Matt Duckett reflects on his nine month sabbatical working in Zambia with Build It International and Gensler, part-supported by the Happold Foundation.
Through the BuroHappold Share Our Skills (SOS) programme and Happold Foundation sponsorship, a team of engineers from BuroHappold has been working with Build It International and architects Gensler on the design of a new construction skills training centre called the Centre for Excellence. The Centre for Excellence master plan consists of 23 structures to be constructed over the next five years and, once in full operation, will be training over 1000 individuals per year from all over Zambia.
As the scale of the project is larger than their typical projects, Build It wanted someone to provide technical advice during both the detailed development of the master plan and construction phases of the project. I had been working on the structural design of the Centre for Excellence buildings from the UK for BuroHappold and joined the Build It team in Zambia as a volunteer in April 2016.
One of the functions of the Centre for Excellence is to act as a showcase for new technologies which are not yet developed in Zambia. For example the sanitary system, proposed by BuroHappold’s sustainability team, includes ecological sanitation toilets which store solid and liquid waste for use as a fertiliser. These technologies are unfamiliar to our site team (who are used to sceptic tank or VIP latrine systems) and I have had to ensure that implications on project delivery are understood.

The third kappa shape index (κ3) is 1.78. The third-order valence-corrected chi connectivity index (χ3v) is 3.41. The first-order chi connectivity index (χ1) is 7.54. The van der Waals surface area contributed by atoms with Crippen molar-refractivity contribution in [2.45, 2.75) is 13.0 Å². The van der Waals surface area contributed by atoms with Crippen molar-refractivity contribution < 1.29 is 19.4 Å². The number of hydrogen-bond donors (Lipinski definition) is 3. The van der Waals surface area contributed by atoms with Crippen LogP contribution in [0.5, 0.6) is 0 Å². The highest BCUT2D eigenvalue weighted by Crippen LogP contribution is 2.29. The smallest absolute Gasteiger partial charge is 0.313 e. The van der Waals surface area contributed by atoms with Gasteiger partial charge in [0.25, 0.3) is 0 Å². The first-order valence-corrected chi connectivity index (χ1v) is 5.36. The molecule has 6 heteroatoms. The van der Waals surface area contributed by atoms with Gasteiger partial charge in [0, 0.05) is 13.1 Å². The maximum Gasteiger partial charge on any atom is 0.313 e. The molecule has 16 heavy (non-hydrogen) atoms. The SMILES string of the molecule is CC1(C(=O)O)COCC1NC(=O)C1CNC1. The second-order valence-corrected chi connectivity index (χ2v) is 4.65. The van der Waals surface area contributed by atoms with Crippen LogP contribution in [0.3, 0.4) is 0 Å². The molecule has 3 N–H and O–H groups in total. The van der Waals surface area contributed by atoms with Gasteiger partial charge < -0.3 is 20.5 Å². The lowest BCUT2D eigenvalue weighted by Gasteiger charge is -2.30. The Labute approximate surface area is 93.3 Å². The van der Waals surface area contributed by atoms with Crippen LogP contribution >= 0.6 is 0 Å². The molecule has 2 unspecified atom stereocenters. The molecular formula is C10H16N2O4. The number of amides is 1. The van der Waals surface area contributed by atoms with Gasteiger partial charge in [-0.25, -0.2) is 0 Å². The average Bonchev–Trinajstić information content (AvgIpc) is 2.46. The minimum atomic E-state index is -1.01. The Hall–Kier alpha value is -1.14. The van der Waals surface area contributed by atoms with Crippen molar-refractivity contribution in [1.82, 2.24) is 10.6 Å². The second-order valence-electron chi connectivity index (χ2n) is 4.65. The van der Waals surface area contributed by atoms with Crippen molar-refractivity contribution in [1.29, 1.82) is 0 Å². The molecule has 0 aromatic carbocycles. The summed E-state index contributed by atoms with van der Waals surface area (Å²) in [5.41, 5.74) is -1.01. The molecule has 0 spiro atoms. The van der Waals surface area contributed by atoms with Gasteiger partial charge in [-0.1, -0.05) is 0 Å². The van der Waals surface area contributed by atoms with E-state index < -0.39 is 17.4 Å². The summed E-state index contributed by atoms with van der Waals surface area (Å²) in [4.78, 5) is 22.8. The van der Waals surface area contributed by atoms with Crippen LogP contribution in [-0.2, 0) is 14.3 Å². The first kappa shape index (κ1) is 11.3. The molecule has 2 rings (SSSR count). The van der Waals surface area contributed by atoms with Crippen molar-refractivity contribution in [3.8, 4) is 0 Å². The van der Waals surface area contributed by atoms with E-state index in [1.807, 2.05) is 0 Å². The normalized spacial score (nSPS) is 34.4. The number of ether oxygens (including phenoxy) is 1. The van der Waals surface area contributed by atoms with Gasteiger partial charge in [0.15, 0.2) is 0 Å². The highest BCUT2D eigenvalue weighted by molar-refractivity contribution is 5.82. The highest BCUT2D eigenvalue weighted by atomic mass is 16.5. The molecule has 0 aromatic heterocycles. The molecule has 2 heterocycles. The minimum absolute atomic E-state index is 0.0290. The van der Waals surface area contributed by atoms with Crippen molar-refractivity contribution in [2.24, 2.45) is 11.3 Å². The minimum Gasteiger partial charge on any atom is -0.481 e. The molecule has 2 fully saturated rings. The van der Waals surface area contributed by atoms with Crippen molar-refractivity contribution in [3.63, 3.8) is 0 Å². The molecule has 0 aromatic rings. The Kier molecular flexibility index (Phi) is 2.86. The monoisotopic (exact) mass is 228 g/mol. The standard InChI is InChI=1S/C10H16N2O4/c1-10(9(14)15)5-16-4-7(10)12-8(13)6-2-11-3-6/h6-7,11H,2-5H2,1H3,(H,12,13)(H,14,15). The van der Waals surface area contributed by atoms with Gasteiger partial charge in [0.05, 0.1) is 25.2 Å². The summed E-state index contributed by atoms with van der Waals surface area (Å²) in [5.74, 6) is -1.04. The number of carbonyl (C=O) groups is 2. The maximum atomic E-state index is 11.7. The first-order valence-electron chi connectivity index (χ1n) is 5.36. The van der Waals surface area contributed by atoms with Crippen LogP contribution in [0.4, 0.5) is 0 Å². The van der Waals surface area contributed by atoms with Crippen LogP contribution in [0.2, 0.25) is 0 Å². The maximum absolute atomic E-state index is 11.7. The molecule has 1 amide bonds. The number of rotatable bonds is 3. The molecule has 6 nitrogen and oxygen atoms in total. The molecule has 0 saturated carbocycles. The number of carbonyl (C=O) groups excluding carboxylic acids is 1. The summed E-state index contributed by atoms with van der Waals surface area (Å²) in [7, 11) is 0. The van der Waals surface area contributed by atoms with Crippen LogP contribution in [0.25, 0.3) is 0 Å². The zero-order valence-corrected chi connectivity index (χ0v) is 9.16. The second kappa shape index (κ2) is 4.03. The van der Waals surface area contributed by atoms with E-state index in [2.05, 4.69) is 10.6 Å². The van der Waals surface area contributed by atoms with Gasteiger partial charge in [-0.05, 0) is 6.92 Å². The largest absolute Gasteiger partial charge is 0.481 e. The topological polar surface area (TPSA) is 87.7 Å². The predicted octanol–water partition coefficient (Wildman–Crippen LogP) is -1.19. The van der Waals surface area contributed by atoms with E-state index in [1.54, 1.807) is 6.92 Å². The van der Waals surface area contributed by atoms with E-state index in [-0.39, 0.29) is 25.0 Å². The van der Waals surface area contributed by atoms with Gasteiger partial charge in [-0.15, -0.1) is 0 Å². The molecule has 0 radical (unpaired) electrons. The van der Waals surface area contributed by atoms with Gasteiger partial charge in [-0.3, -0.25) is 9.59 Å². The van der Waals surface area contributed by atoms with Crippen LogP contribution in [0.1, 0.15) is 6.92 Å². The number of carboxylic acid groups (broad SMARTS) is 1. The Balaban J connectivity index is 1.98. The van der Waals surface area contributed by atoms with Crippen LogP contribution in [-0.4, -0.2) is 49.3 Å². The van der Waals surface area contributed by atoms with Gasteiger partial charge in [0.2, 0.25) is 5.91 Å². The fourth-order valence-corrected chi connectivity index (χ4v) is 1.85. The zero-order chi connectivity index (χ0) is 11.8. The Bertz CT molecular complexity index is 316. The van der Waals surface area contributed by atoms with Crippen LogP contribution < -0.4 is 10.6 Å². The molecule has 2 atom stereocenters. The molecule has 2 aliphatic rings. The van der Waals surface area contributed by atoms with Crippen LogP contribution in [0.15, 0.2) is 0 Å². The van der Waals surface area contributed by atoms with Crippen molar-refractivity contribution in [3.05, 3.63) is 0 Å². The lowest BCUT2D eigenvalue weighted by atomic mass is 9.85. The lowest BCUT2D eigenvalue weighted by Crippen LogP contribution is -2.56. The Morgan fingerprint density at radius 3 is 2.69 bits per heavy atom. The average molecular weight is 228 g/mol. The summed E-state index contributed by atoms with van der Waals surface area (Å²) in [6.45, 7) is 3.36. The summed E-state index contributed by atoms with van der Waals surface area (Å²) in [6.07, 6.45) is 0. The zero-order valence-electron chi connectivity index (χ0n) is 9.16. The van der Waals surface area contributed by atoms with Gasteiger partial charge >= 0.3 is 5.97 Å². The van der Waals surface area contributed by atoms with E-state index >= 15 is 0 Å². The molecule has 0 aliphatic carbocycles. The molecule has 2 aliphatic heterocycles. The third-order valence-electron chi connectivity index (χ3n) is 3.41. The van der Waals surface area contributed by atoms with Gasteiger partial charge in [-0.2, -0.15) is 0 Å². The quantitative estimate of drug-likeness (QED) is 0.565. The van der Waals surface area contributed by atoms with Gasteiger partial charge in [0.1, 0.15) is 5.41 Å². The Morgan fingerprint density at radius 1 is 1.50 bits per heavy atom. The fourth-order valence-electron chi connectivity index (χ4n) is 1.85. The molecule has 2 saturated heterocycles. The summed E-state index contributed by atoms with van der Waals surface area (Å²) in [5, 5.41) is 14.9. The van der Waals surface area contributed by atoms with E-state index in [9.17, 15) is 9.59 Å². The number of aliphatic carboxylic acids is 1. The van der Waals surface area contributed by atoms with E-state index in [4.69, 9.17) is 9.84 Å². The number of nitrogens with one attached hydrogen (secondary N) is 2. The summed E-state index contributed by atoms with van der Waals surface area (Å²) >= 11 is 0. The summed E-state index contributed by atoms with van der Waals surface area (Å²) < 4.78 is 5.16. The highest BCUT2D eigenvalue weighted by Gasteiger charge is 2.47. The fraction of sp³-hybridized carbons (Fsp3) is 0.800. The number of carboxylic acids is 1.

Whilst not technically difficult, new technologies can also bring to light cultural issues and it has been challenging to overcome cultural scepticism associated with the reuse of human waste. These more unique challenges associated with working in Zambia also extend to site, whereby I have been planning site works around regular power cuts and have also had to deal with snakes and scorpions!
It has been interesting to work in a technical role for an organisation whose aim is to empower individuals through training. There is little appreciation for how buildings are operating structurally – I have been asked several times ‘why do we need reinforcement in our columns?’. It has therefore been important that I share as much technical knowledge as possible with Build It’s Site Agents (who oversee construction). This led to me delivering a two hour ‘Structural engineering for non-structural engineers’ training session to demonstrate basic structural concepts and good construction detailing to enable them to produce higher quality buildings.
As an engineer in a construction role for a training organisation, one of the challenges has been understanding the level of sophistication of Build It as a construction organisation and how to focus myself to be as effective as possible within new organisational systems and culture. There has been a steep learning curve associated with this, however I feel I have been able to provide a valuable contribution to Build It.
Working in Zambia has been an invaluable and totally unique development opportunity, both professionally and personally and I am hugely grateful to Build It, the Happold Foundation and BuroHappold for their support.